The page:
Thanks for support for Temple Barns & Farms

Scores of men, women and children flocked to Temple recently to visit sev­en barns, to pet lambs and baby goats and miniature horses, and to admire tractors and trucks and other vintage farm apparatus dating from the late 19th century.

First and foremost, of course, it was the barn owners who made Temple Barns & Farms a resounding success! The Temple Historical Society thanks Randy Burnham Burnham Barn, Con­nolly Brothers Connolly Brothers Dairy Barn, Boo Martin Touchstone- Farm, Betsy & Kent Perry Oak Hill Farm, Felicia & Ted Sartell Sartell Farm and Mark Scott Tobey/Scott Barn.

Other essential participants were the owners of the antique farm ve­hicles. The most venerable, at Oak Hill Farm, was Kent Perry’s 1916 road grader. Close second was a 1920 saw rig loaned by Bill Gilman, Wilton. Other prized old equipment, includ­ing Gilman’s 1938 orchard sprayer, were operating full blast and filling the air with groans, shrieks and chug­ging sounds. A 19th century portable shingle mill, demonstrated by Green­field owner Mel Rossi, added to the cacophony.

Mike Davidson, Steve Harling, Ken Quinn, Phil Marchuk and Chris Bra­dler, all of Temple, added a variety of tractors and trucks dating from 1920 to the 1950s.

Up-front money was generously pro­vided by local businesses. In Temple, the Temple Drama Club, William H. Wildes, the Temple Emporium and Matthew Cabana, Bean Group, stepped up to the plate as Barn Sponsors, and Head Selectman Gail Cromwell under­wrote barn expert John Porter’s lecture.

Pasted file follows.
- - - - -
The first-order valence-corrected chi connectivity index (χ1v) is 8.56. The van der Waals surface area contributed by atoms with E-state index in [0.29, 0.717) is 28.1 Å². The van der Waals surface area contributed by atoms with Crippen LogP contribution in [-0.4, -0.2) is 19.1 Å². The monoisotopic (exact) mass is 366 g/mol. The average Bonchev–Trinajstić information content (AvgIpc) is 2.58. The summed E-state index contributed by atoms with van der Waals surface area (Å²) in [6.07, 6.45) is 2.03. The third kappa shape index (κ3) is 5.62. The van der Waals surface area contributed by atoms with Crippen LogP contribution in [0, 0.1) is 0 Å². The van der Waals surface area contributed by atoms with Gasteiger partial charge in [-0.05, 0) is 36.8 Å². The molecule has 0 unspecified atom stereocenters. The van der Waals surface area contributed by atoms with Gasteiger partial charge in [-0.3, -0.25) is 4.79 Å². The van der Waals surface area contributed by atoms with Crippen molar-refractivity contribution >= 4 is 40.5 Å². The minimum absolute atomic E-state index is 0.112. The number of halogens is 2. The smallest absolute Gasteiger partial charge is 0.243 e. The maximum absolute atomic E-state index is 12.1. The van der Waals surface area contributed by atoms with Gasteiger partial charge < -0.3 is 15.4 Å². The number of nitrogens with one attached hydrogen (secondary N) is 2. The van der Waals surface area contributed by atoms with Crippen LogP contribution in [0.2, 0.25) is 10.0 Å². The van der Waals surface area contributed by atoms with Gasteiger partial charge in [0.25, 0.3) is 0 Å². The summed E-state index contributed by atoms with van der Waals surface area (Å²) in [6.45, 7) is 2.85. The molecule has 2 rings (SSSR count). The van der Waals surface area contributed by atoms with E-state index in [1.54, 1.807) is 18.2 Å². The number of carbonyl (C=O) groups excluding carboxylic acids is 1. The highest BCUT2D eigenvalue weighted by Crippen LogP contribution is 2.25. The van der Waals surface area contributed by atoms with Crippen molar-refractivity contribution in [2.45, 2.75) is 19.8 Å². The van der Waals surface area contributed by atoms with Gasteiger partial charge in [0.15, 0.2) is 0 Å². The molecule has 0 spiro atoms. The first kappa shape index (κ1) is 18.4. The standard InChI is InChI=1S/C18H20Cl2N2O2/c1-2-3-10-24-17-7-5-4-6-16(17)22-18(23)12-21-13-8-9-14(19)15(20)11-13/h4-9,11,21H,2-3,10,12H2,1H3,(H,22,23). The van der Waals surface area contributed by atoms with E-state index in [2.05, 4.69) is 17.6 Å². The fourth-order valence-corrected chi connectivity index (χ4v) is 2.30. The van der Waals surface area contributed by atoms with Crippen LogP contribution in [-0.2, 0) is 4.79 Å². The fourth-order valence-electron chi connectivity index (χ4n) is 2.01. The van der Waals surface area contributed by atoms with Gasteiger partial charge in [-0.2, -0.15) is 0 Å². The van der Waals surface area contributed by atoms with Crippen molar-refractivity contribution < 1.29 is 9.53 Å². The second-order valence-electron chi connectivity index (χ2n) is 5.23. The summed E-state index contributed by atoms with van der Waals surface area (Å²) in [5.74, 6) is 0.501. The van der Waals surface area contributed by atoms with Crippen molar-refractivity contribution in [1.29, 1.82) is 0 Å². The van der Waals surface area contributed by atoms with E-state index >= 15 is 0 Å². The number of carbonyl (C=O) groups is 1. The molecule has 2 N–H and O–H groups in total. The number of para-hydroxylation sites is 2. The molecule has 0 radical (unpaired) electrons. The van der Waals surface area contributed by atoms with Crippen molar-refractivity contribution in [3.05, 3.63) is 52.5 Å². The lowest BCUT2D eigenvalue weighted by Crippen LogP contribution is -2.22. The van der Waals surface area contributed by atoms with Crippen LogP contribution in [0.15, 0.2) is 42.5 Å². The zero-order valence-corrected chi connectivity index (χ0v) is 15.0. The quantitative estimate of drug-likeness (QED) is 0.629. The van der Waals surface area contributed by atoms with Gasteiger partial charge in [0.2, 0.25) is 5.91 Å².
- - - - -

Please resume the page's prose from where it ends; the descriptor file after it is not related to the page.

Peterborough and other towns were not to be outdone in civic openhand­edness. Achille Agway, The Peter­sons, Inc., RBC Wealth Management and Animal Care Clinic all sponsored barns, joined by Belletetes, Inc., Jaffrey; Eaton & Berube Insurance Agency, Milford; Wilton Animal Hos­pital; and statewide realtor Farms & Barns.

Many thanks to the several experts who participated at barns. Temple builders Ken Quinn and Phil Marchuk discussed their recent renovations to the Tobey/Scott Barn; Chad Co­chrane of USDA-NRCS fielded ques­tions about the Connolly Brothers’ state-of-the-art Composted Pack Barn (CPB), erected in 2015. Paula Voglino of Misty Hill Farm brought miniature horses and Nubian goats to the Burn­ham Barn, and members of Renais­sance Farm, Pam Fleurent’s troupe of horseback vaulters, dazzled visitors at Touchstone Farm. A spirited concert by the Temple Dance Band rounded out the day.

Dozens of volunteers bore a hand at the gate and the barns. Too numerous to acknowledge by name, those help­ers were critical to the day’s success. We also thank Peggy and Joe of the Temple Store, as well as the staffs of the Peterborough and Milford Toad­stool bookshops, for helping out with ticket sales.

Businesses on both sides of Temple Mountain responded to our quest for the barn owners’ gift baskets. THS vice-president Peter Colpitts contrib­uted the baskets, and the following contributed specialties from their inventories: Ben’s Sugar Shack, Tem­ple, Earthlings Baked Goods, Temple, Frost This Bakery, Greenville, Jo­seph’s coat, Peterborough, Maggie’s Marketplace, Peterborough, Monad­nock Oil & Vinegar, Peterborough, Nelson’s Candies, Wilton, Toadstool Bookshop, Peterborough and Vicuna Chocolate, Peterborough.

Where would the Monadnock Re­gion’s not-for-profit enterprises be without the public-spirited generosity of its merchants and its private citi­zens? The Temple Historical Society thanks you all!


THS Barn Tour Committee